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Archived - CNSC releases draft study for public review: Study of Consequences of a Hypothetical Severe Nuclear Accident and Effectiveness of Mitigation Measures
June 4, 2014 - Ottawa
The Canadian Nuclear Safety Commission (CNSC) has released for public review its draft study entitled Study of Consequences of a Hypothetical Severe Nuclear Accident and Effectiveness of Mitigation Measures.
The study is in response to the Commission’s request to assess the consequences and possible preventative mitigation of a hypothetical severe nuclear accident to address concerns raised during public hearings on the environmental assessment (EA) for the Darlington Nuclear Generating Station refurbishment project.
The study focuses on the assessment of health impacts of a hypothetical, unlikely scenario of a severe nuclear accident. Various scenarios were assessed, where radioactive releases happen without full consideration of multiple safety systems at Canadian nuclear power plants. Had all of the Fukushima Task Force enhancements been fully considered in the study, the likelihood of a severe accident would have been practically eliminated.
The study concludes that in the unlikely event of a radioactive release, there would be no detectable increased risk of cancer for most of the population, with the exception of a theoretical increase in childhood thyroid cancer risk. The result is not unexpected given the sensitivity of a child’s thyroid gland to radiation. The findings suggest that further consideration is needed in how children are considered as part of nuclear emergency planning.
The study is available for public comment until August 29, 2014. Copies may be requested and comments can be submitted through firstname.lastname@example.org.
The CNSC regulates the use of nuclear energy and materials to protect the health, safety and security of Canadians and the environment; to implement Canada’s international commitments on the peaceful use of nuclear energy; and to disseminate objective scientific, technical and regulatory information to the public.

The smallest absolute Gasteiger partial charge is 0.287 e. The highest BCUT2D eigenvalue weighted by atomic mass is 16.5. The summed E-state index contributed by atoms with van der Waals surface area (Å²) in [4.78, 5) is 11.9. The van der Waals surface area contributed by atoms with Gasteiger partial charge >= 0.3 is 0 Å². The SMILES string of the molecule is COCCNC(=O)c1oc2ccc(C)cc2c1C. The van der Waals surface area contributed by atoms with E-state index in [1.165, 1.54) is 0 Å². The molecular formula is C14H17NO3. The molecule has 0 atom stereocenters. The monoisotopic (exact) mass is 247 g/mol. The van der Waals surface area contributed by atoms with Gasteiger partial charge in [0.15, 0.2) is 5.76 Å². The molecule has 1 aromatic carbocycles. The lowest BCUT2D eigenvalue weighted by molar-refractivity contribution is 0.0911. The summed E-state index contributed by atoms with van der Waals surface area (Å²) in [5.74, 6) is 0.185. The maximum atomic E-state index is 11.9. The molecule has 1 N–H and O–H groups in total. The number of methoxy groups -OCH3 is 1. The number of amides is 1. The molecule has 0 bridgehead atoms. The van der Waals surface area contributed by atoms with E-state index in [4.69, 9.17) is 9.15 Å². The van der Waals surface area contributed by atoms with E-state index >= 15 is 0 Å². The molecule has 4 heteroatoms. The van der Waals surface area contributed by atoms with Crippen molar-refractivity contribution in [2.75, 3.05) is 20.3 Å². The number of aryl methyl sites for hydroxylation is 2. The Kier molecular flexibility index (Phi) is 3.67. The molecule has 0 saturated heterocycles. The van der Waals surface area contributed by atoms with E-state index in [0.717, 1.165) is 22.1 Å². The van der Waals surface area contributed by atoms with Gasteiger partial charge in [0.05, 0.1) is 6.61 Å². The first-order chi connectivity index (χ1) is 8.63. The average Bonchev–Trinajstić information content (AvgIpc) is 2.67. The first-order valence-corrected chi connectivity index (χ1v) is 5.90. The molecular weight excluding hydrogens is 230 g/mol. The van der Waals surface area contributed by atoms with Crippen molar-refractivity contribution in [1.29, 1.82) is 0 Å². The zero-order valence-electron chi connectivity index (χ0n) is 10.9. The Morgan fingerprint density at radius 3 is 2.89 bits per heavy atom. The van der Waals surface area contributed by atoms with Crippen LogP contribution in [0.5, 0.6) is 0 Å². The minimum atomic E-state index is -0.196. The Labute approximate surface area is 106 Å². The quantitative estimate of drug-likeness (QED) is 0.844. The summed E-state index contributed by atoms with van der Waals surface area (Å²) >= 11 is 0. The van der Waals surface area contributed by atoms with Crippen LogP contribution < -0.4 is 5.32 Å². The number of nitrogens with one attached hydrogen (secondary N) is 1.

- The Study of Consequences of a Hypothetical Severe Nuclear Accident and Effectiveness of Mitigation Measures is being presented to the Commission as an information item at the June 19, 2014 public meeting.
- The study is theoretical and does not reflect the state of enhanced readiness of Canadian nuclear power plants, the operators or responsible authorities to be able to address a severe accident.
- Canadian nuclear power plants are regulated and designed to minimize risk to the public and the environment. Many conservative assumptions had to be made to allow for the examination of a severe accident.
- A severe accident represents a beyond-design-basis accident involving significant core degradation or significant fuel degradation in the spent fuel pool (also called the irradiated fuel pool). The modelled accident in this study is in the range of a probability of occurring of 1 in 10,000,000 (10-7).
- It is very likely that the doses modelled in this study are overestimated as a result of conservative assumptions made about the progression of the accident (i.e., no credit for safety enhancements) and about the human health risk assessment (i.e., overestimation of dose due to modelling as opposed to direct measurements).
- The results of this study provide insights that are useful for the purposes of emergency planning and response.
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